Monday, August 6, 2012

Holmes Project: The Adventure of Charles Augustus Milverton

Conan Doyle opens this story with one of his efforts to make it look like this is something that really happened. To wit:
"The reader will excuse me if I conceal the date or any other fact by which he might trace the actual occurrence."
Duly noted, Dr. Watson.

"Charles Augustus Milverton" is unusual in that there's not much of a mystery to solve here. It's more about Holmes' ethical system, and the crimes which he considers beyond the pale.

Holmes is not a fan of the title character, as he makes abundantly clear early on:
"Do you feel a creeping, shrinking sensation, Watson, when you stand before the serpents in the Zoo, and see the slithering, gliding, venomous creatures, with their deadly eyes and wicked, flattened faces? Well, that's how Milverton impresses me."
Yeah, ugh.

Milverton, it turns out, is "the king of all blackmailers," and the only reason Holmes is bothering to notice him at all is that he's been hired to recover some potentially embarrassing letters ("imprudent, Watson, nothing worse") on behalf of the woman who wrote them.

When the gentleman in question turns up at Baker Street, Watson gives the reader a rundown of his appearance, and it's not a flattering portrait:
"There was something of Mr. Pickwick's benevolence in his appearance, marred only by the insincerity of the fixed smile and by the hard glitter of those restless and penetrating eyes."
He's pretty much a caricature of a villain, but let's overlook that a bit, because Conan Doyle gives him some rather good lines. Like this one, suggesting that the woman's friends come up with his ransom as a wedding present:
"this little bundle of letters would give more joy than all the candelabra and butter-dishes in London"
This, of course, doesn't sit well with Holmes, who gives up on negotiations and tries to just take the letters back by force. Milverton points out that this is somewhat ineffective since he's not actually carrying the letters -- he has foresight, this one. And then he leaves.

So Holmes has failed in the negotiations he was hired for, but because he has such an antipathy against blackmailers, he's not giving up. Also, it's an excuse for him to trot out one of his disguises.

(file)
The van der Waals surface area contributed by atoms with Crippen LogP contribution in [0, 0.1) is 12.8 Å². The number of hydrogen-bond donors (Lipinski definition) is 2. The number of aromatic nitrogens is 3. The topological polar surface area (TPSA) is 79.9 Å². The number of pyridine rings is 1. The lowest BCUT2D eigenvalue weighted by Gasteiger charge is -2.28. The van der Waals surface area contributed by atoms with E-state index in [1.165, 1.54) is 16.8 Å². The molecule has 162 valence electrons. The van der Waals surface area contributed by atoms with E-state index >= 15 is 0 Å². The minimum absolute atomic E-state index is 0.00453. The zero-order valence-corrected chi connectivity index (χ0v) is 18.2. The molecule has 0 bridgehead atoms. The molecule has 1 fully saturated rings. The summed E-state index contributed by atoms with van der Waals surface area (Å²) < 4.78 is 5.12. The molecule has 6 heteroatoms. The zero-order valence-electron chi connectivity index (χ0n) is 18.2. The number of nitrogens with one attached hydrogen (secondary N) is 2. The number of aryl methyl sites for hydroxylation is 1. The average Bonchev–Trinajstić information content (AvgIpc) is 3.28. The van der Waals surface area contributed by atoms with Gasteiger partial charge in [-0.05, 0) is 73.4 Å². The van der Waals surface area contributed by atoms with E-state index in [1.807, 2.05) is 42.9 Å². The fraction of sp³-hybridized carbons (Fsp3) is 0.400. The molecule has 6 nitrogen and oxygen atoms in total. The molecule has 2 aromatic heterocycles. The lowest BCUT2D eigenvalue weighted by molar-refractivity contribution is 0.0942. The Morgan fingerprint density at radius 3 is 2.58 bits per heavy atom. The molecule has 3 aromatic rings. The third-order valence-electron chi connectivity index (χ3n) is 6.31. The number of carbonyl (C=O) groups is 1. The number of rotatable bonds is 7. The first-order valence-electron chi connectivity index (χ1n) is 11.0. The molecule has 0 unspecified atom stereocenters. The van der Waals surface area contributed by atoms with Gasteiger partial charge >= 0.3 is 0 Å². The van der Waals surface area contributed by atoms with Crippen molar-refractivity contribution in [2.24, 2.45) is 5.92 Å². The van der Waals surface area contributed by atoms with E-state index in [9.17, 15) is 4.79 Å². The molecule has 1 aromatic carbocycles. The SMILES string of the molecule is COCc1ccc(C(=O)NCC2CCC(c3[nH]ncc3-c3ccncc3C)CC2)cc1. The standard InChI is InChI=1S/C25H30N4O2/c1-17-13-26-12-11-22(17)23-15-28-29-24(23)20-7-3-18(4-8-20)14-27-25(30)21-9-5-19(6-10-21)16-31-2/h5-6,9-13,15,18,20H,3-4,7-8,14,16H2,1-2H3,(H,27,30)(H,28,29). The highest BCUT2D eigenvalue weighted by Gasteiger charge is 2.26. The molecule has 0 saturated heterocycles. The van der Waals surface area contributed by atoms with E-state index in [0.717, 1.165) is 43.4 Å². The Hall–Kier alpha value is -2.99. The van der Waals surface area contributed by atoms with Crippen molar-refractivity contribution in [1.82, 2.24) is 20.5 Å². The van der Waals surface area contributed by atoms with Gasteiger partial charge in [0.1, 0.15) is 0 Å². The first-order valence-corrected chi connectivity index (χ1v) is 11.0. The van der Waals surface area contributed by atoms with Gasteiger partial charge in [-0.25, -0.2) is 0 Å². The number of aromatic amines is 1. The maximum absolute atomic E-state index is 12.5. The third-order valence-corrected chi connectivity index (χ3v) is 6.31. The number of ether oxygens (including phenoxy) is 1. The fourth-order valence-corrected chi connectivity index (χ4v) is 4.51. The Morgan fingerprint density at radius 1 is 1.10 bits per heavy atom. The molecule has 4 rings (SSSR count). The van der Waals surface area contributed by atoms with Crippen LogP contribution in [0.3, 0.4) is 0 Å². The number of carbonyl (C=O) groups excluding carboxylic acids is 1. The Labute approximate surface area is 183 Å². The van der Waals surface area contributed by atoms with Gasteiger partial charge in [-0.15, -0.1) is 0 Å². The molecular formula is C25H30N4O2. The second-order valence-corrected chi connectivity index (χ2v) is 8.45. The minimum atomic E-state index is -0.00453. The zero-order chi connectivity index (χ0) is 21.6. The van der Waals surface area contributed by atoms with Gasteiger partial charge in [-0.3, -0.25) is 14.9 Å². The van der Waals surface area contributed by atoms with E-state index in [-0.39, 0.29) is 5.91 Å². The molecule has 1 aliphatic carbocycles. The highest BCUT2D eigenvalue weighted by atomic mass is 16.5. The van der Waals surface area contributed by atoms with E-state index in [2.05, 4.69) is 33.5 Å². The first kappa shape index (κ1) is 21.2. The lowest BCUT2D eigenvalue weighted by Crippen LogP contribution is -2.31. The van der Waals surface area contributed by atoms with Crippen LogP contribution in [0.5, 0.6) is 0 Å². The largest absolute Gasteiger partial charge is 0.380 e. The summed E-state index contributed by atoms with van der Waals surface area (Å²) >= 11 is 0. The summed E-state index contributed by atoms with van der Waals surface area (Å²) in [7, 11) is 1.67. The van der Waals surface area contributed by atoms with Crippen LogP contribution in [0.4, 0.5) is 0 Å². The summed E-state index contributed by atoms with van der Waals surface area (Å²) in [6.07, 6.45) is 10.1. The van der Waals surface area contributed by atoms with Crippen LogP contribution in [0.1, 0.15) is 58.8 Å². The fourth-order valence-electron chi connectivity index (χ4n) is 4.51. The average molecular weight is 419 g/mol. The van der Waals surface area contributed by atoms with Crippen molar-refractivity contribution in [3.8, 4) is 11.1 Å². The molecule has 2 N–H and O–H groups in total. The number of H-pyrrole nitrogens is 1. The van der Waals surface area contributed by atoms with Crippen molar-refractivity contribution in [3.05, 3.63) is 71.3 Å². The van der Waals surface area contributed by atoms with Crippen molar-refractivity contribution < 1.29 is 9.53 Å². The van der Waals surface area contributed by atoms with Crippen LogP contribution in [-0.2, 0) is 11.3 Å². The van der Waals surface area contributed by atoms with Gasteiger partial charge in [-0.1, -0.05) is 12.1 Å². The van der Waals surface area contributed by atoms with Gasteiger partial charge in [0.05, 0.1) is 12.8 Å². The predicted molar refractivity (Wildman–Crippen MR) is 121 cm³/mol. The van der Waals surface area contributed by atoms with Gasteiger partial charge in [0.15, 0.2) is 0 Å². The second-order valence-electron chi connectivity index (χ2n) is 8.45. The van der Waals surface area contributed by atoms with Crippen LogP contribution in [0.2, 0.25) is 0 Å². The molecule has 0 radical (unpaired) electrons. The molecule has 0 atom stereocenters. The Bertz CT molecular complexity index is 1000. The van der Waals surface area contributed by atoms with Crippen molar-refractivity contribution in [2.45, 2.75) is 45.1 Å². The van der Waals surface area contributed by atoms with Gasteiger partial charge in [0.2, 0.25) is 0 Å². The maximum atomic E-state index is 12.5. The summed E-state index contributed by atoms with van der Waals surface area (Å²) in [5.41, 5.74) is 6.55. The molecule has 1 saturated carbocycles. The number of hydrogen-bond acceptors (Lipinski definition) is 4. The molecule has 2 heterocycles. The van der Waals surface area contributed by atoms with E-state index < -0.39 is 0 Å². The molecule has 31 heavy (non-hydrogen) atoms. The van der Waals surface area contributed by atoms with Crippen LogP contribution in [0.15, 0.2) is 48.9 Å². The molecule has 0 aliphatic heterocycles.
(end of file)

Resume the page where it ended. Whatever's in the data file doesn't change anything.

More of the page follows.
"Then, with the gesture of a man who has taken his decision, he sprang to his feet and passed into his bedroom. A little later a rakish young workman, with a goatee beard and a swagger, lit his clay pipe at the lamp before descending into the street."
His plan, as it turns out, is to cajole the necessary information from Milverton's housemaid and then steal the letters from the safe. He's not concerned about things going wrong, but Watson is:
"As a flash of lightning in the night shows up in an instant every detail of a wild landscape, so at one glance I seemed to see every possible result of such an action -- the detection, the capture, the honored career ended in irreparable failure and disgrace, my friend himself lying at the mercy of the odious Milverton."
But after a brief discussion, Watson comes to the conclusion Holmes has already reached:
"it is morally justifiable so long as our object is to take no articles save those which are used for an illegal purpose"
And besides that, it's kind of fun:
"The high object of our mission, the consciousness that it was unselfish and chivalrous, the villainous character of our opponent, all added to the sporting interest of the endeavour."
Well, that settles it.

So Holmes and Watson set off to break into Milverton's safe, but they have to duck into hiding when it turns out Milverton's still up, waiting for an appointment. And then this is where things turn either sublime or absurd, depending on your response to lines like "'It is I,' she said, 'the woman whose life you have ruined.'"

This, of course, is the problem all blackmailers face, though most don't have Holmes and Watson watching from behind a curtain when they're shot by past victims. Holmes figures justice is being served, so he hangs back until the woman's done, burns all the letters in Milverton's safe, and skips off back to Baker Street.

And when the police come around the next morning to get his opinion on recent events, he's not all that inclined to help out:
"'Dear me!' said Holmes. 'What was that?'
He has some fun with the fact that he and Watson managed to leave behind a few traces of their presence, and makes it clear that he's not going to offer any material support to the investigation.

But there's one minor mystery left to clear up in the story, and Holmes spends the last paragraph taking care of that one: Among the portraits of "professional beauties" in a photographer's window, he locates the one of the woman at Milverton's house. Her identity, of course, is never revealed.

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